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Summer 2011
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  Observing tips: Look west 30 to 60 minutes after sunset when the Sun has dipped 6o to 16o below the horizon. If you see luminous blue-white tendrils spreading across the sky, you've probably spotted a noctilucent cloud. Although noctilucent clouds appear most often at arctic latitudes, they have been sighted in recent years as far south as Colorado, Utah and Virginia. NLCs are seasonal, appearing most often in late spring and summer. In the northern hemisphere, the best time to look would be between mid-May and the end of August. See also 2003, 2004, 2005, 2006, 2007, 2008, and 2009
  Photographer, Location Images Comments

Naomi Weidner,
Albany, Oregon, USA
Jul. 1, 2011

Last night (7/1/2011) I went out to photography the International Space Station as it went by, but it was still kind of light out (9:55 pm PDT), so I played around photographing some trees in my yard. I thought these clouds looked a little like Noctalucent clouds, but figured they were just jet trails until I saw that there were Noctalucent clouds visible in Oregon last night. This was taken in Benton County, Oregon near Albany.

John Houghton,
Newtown Linford, Leicestershire, UK
Jul. 2, 2011

A stunning display of clouds this morning that lit up a quarter of the sky from north to east, undoubtedly the best of the year so far. This panorama was created from 5 separate shots merged together in Photoshop and still doesn't capture the full extent of the clouds. Taken with a Nikon D700 and Nikon 28-70 f/2.8 lens (4 sec @ f/4.8, ISO 400, f = 28mm)

Adrian Maricic,
Loch Leven, Fife Scotland.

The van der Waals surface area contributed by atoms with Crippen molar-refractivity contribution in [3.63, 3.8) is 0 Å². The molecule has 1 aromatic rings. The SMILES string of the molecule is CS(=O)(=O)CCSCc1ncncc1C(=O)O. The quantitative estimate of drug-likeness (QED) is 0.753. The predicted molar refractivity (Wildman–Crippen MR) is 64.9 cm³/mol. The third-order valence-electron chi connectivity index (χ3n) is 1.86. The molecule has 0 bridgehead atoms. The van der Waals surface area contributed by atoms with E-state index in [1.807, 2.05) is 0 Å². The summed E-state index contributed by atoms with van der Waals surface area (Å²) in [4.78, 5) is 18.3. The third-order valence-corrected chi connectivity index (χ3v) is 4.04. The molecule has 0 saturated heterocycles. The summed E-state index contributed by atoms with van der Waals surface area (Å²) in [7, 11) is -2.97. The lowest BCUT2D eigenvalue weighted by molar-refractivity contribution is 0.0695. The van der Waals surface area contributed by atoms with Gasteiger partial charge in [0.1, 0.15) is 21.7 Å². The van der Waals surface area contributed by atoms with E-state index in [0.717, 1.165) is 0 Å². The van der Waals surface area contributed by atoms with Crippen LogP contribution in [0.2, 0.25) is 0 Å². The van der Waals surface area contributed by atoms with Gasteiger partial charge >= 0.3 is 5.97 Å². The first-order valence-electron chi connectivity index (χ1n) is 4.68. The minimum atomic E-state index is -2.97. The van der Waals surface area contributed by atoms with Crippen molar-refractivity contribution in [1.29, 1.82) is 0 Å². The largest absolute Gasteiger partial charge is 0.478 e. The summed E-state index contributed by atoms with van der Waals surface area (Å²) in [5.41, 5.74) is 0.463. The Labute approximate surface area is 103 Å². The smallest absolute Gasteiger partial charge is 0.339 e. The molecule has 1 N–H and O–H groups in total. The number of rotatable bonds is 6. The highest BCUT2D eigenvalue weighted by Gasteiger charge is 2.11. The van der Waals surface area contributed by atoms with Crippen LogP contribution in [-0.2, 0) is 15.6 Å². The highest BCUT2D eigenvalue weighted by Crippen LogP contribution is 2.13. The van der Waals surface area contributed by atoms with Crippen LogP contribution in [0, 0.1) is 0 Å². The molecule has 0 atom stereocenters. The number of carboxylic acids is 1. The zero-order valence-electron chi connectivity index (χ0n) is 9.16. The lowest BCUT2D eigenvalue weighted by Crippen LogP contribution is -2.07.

Jul. 3, 2011
#1, #2, #3, more

Without a doubt the best Noctilucent Clouds I've witnessed. They were so strong the clouds were reflected on the surface of Loch Leven. The display was awesome, and growing as time went on. I've never seen one so strong and widespread before!

Jon Cooper,
Hardendale, Shap, Cumbria, United Kingdom
Jul. 3, 2011
#1, #2

Amazing! Spotted them at 1am and watched for 2 hours. Only just come in. They gradually moved further south as I watched. Full of structure and very vivid. Camera was hand held pocket digital set to available light. Oh, and my dog came and watched.

Colin Boyle,
Coatbridge, Scotland, UK
Jul. 3, 2011

I sat watching in amazement as the clouds started forming around 1am. By 1.45am the display was spectacular. Three wide angle images stitched together to form a panoramic view. 20s exposure at F7. Nikon D200 with Sigma EX 24-70 lens.

David Storey,
From the Isle of Man Observatory
Jul. 3, 2011

Great display of bright nlc this morning. NLC visible all night but got better as the night/morning progressed. Amazingly bright!

more images: from Robert Britschgi of Seattle, WA; from Lee Smojver of Tukwila, WA


Northern Lights Photo Gallery: A solar wind stream hit Earth on May 20th causing a mild geomagnetic storm and Northern Lights around the Arctic Circle. The auroras of May 21st were so bright, they were visible in the twilight blue sky above Nunavik, Quebec.

"The sky is blue at 1 o'clock in the morning when I took these pictures," says photographer Sylvain Serre. "At our latitude at this time of year, it is blue all night long--and it's never a dark blue. So, at 1 o'clock in the morning, the sky is bright and I can see only a few stars."

In spite of this extra glare, Serre was able to see the auroras. "I saw them with my unaided eyes. The clouds made it difficult, but the clouds were moving slowly while the northern lights were moving faster." This, plus the green color of the auroras, made it possible to sort things out.